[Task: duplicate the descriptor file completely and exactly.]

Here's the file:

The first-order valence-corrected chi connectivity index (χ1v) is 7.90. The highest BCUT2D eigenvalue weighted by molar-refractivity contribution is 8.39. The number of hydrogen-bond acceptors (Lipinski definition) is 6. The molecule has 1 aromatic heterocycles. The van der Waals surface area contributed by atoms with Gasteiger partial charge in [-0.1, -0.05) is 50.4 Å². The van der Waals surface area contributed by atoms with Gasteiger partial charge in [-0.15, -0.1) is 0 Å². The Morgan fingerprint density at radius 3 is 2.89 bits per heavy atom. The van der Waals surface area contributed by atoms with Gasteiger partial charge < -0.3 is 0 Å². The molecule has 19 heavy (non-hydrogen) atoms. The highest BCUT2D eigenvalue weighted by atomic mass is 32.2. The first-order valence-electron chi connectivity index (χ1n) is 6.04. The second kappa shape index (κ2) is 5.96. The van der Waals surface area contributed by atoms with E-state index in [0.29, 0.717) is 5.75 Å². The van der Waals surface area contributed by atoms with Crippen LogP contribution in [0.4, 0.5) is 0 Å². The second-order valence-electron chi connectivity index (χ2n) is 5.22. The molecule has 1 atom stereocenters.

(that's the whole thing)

The first-order valence-corrected chi connectivity index (χ1v) is 7.90. The highest BCUT2D eigenvalue weighted by molar-refractivity contribution is 8.39. The number of hydrogen-bond acceptors (Lipinski definition) is 6. The molecule has 1 aromatic heterocycles. The van der Waals surface area contributed by atoms with Gasteiger partial charge in [-0.1, -0.05) is 50.4 Å². The van der Waals surface area contributed by atoms with Gasteiger partial charge in [-0.15, -0.1) is 0 Å². The Morgan fingerprint density at radius 3 is 2.89 bits per heavy atom. The van der Waals surface area contributed by atoms with Gasteiger partial charge < -0.3 is 0 Å². The molecule has 19 heavy (non-hydrogen) atoms. The highest BCUT2D eigenvalue weighted by atomic mass is 32.2. The first-order valence-electron chi connectivity index (χ1n) is 6.04. The second kappa shape index (κ2) is 5.96. The van der Waals surface area contributed by atoms with E-state index in [0.29, 0.717) is 5.75 Å². The van der Waals surface area contributed by atoms with Crippen LogP contribution in [0.4, 0.5) is 0 Å². The second-order valence-electron chi connectivity index (χ2n) is 5.22. The molecule has 1 atom stereocenters.